Interestingly, there are formal documents on WHO’s role in global health governance as a reference for debate for WHO’s Executive Board (EB) members, see for instance EB132/5 Add.5 (January 2013) and EB 133/16 (May 2013). While writing this blog, the 133th EB has been busy for several hours discussing whether the item “Improving the health and well-being of lesbian, gay, bisexual and transgender persons” should remain on the agenda for discussion or not. A fundamental discussion on WHO’s role in global health will hence also not take place at the 133th EB. Because of diplomatic reasons, the (majority) of the member states do not want to have an open debate on this issue, as this could lead to strong ideological and political friction. It fits with the analysis that the WHO is choked and bereft of any institutional autonomy as the majority of its funds are provided via extra-budgetary voluntary contributions which – through the WHO – actually serve the interests of particular state and non-state donors. The OECD has called this development muIti-bi financing. Through this increasing trend, participating governments and others are controlling international agencies more tightly, thereby impacting on their policy priorities.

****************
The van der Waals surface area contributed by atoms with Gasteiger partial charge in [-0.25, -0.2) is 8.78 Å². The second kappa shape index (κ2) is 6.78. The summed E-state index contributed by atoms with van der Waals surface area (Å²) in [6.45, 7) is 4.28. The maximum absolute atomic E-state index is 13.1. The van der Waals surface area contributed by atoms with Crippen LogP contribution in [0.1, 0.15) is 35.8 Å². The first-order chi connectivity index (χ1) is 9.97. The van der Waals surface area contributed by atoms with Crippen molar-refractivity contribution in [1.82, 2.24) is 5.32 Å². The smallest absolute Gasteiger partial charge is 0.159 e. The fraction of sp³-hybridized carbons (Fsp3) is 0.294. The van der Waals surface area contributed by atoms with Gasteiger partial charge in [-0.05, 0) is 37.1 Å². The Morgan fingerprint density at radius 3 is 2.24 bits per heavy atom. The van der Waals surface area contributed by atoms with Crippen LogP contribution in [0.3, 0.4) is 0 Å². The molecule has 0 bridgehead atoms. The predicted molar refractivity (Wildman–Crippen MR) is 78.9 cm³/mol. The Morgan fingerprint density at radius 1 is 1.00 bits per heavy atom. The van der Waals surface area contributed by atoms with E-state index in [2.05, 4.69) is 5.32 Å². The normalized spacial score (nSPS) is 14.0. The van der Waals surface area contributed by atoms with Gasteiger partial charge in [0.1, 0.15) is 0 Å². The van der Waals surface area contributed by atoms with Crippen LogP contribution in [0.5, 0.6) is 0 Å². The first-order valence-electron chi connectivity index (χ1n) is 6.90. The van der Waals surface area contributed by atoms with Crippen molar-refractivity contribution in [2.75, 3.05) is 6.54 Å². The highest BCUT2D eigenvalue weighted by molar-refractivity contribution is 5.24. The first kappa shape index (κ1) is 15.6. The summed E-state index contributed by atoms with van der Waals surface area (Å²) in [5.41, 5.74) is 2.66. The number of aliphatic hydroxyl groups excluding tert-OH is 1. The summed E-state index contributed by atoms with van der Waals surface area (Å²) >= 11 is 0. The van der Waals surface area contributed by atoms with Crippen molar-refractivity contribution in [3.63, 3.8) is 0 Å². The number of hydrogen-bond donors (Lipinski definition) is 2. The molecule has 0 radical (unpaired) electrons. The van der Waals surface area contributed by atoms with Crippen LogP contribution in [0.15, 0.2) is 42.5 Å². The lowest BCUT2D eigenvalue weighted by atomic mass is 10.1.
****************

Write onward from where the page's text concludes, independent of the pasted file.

If not the WHO, which institution is then allowed to set the scene in global health? This WHA also saw the re-emergence of an old friend and foe in global health: the World Bank! Its new president, Dr. Jim Yong Kim gave an impressive speech in which he heralded the drive for Universal Health Coverage and committed himself to the “values of the Alma-Ata Conference on Primary Health Care, health equity and development in the spirit of social justice “ (!) Hold a minute, the World Bank and comprehensive primary health care, wasn’t that a rather awkward combination in the 80s and 90s? Has the WB indeed learned from its past?
It confessed its mistakes in these words by Kim: “And let me acknowledge that Thailand launched its universal coverage program against concerns over fiscal sustainability initially raised by my own institution, the World Bank Group. Thailand’s health leaders were determined to act boldly to provide access for their whole population. Today the world learns from Thailand’s example”.